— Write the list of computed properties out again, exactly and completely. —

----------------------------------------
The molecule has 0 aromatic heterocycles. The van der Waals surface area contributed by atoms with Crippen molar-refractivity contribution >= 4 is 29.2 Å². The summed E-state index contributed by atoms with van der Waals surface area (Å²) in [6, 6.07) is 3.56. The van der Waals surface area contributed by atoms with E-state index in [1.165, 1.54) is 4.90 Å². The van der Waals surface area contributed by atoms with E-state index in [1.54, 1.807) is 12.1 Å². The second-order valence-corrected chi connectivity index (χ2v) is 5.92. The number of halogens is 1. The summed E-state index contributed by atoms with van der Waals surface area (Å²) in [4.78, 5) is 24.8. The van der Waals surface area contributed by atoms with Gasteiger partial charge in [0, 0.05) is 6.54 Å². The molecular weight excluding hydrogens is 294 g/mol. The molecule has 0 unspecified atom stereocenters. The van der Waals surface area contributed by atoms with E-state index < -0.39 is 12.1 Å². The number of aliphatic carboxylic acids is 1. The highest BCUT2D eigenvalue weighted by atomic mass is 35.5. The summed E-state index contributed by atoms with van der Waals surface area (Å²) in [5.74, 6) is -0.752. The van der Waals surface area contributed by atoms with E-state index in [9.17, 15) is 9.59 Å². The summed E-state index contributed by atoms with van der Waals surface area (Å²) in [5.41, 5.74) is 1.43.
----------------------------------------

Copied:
The molecule has 0 aromatic heterocycles. The van der Waals surface area contributed by atoms with Crippen molar-refractivity contribution >= 4 is 29.2 Å². The summed E-state index contributed by atoms with van der Waals surface area (Å²) in [6, 6.07) is 3.56. The van der Waals surface area contributed by atoms with E-state index in [1.165, 1.54) is 4.90 Å². The van der Waals surface area contributed by atoms with E-state index in [1.54, 1.807) is 12.1 Å². The second-order valence-corrected chi connectivity index (χ2v) is 5.92. The number of halogens is 1. The summed E-state index contributed by atoms with van der Waals surface area (Å²) in [4.78, 5) is 24.8. The van der Waals surface area contributed by atoms with Gasteiger partial charge in [0, 0.05) is 6.54 Å². The molecular weight excluding hydrogens is 294 g/mol. The molecule has 0 unspecified atom stereocenters. The van der Waals surface area contributed by atoms with E-state index < -0.39 is 12.1 Å². The number of aliphatic carboxylic acids is 1. The highest BCUT2D eigenvalue weighted by atomic mass is 35.5. The summed E-state index contributed by atoms with van der Waals surface area (Å²) in [5.74, 6) is -0.752. The van der Waals surface area contributed by atoms with E-state index in [9.17, 15) is 9.59 Å². The summed E-state index contributed by atoms with van der Waals surface area (Å²) in [5.41, 5.74) is 1.43.